Playing around with Apache Camel

Originally posted @ on May 12th 2011.

I have been playing around with Apache Camel for a couple of projects recently, and so far I’m very impressed. Camel is one of a number of frameworks that seem to have sprung up over the past few years in response to the book Enterprise Integration Patterns by Gregor Hohpe and Bobby Woolf. It attempts to provide mechanisms to support all the patterns described in the book. And it does so very well, from what I have experienced so far. So I thought I would mention a couple of things I have done with it.

A simple content-based router

The problem I was trying to solve was that a legacy application was designed to listen to a WebSphere MQ queue, which would contain requests for a variety of operations. A new application had been developed to handle a subset of these operations. I couldn’t have both applications listening to the same queue, so I needed to divert particular operation request messages to a separate new queue.

I needed to put together a simple content-based router that would inspect the header of each incoming message and route the message to a different destination depending on the operation name. I was able to implement this by defining a route which used XPath to select an endpoint based on XML attributes. This could be done in the Camel context XML file and the project contained no code outside this file.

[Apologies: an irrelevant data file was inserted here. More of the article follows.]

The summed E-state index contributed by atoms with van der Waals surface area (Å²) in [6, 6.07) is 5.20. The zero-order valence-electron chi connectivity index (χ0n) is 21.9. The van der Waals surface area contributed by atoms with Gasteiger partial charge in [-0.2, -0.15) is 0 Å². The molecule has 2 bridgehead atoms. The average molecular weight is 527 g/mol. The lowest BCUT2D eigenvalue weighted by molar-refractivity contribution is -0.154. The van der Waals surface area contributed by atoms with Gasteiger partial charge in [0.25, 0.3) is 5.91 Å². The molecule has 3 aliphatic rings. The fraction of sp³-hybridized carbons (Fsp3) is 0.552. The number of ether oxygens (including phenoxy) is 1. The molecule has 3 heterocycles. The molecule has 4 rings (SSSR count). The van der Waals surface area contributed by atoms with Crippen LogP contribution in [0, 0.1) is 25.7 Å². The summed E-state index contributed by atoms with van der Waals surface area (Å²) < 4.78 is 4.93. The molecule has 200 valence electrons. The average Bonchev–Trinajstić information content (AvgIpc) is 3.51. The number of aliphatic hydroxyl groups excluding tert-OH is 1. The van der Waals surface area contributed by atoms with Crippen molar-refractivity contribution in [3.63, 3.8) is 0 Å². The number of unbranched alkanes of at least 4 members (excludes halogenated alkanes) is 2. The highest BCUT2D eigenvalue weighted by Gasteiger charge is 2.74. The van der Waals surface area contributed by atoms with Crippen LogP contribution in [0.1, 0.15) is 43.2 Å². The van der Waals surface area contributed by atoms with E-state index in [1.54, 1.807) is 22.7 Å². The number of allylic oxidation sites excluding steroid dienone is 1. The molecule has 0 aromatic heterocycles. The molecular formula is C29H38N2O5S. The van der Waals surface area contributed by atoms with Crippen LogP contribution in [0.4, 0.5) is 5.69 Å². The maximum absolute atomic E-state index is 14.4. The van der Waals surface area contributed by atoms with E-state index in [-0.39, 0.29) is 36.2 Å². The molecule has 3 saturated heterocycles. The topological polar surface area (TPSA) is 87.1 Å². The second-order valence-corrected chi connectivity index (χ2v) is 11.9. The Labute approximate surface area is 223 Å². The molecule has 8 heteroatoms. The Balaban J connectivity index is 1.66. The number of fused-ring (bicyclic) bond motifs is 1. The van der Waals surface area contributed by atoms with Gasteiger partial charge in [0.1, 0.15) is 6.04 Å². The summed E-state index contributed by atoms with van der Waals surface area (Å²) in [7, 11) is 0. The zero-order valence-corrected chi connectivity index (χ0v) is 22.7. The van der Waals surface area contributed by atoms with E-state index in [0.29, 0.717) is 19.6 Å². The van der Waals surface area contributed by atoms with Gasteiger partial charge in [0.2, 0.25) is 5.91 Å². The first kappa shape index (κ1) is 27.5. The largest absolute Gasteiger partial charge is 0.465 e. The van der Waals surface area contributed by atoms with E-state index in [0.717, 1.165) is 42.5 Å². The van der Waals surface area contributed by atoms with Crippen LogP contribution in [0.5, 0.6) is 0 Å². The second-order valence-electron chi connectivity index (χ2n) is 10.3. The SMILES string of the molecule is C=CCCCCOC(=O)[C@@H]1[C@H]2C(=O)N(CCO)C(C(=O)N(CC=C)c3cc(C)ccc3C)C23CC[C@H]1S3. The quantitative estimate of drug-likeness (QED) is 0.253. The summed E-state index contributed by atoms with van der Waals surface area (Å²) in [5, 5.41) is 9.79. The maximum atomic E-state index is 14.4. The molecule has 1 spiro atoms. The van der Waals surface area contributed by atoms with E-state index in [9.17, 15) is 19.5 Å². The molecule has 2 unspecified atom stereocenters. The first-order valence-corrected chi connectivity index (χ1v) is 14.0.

A CSV to XML transform

Here, I was dealing with integrating two off the shelf applications, the aim being to facilitating exporting a document and meta data from one system and importing it into the other. When exporting a document from the first application, a CSV would be generated in a directory on the filesystem. The other application provided an import adapter, which required an XML trigger file. I needed a small application to follow the following steps:

  1. Listen for CSV files being dropped in a directory on the filesystem.
  2. Split the CSV up into separate requests for each document being exported.
  3. Generate an XML trigger file for each request.
  4. Drop the XML trigger file into a directory ready for import by the downstream system.

As well as providing middleware messaging adapters, Camel also supports defining endpoints that are directories on the filesystem, so it can automatically create a listener for a directory. To deal with the first two steps, I made use of opencsv to parse the CSV, but as I soon discovered, Camel also provided CSV unmarshallers.

I extended the Camel RouteBuilder and using the fluent DSL for Java, defined my routes and created a Splitter class that would take the unmarshalled CSV and output a list of messages to an internal queue., this looked a bit like the following. I then defined a route to pick the individual metadata messages off the internal queue and use a Processor to generate XML in the required format.

Further reading

Camel is very comprehensive and is also one of the best documented projects out there. I keep trying to implement something myself and then finding that there’s already something that will do the job for me.

These are probably the best starting points for info on any particular integration pattern:

And this was one of the better tutorial introductions to it:

If Camel sounds good, you should also take a look at Spring Integration. It’s another framework based on the patterns in the Enterprise Integration Patterns book, but has that Spring tendency towards implementation through bean annotations. But you don’t have to pick one or the other; the Camel project has developed the camel-spring-integration library to provide a bridge from Camel components to Spring Integration endpoints:

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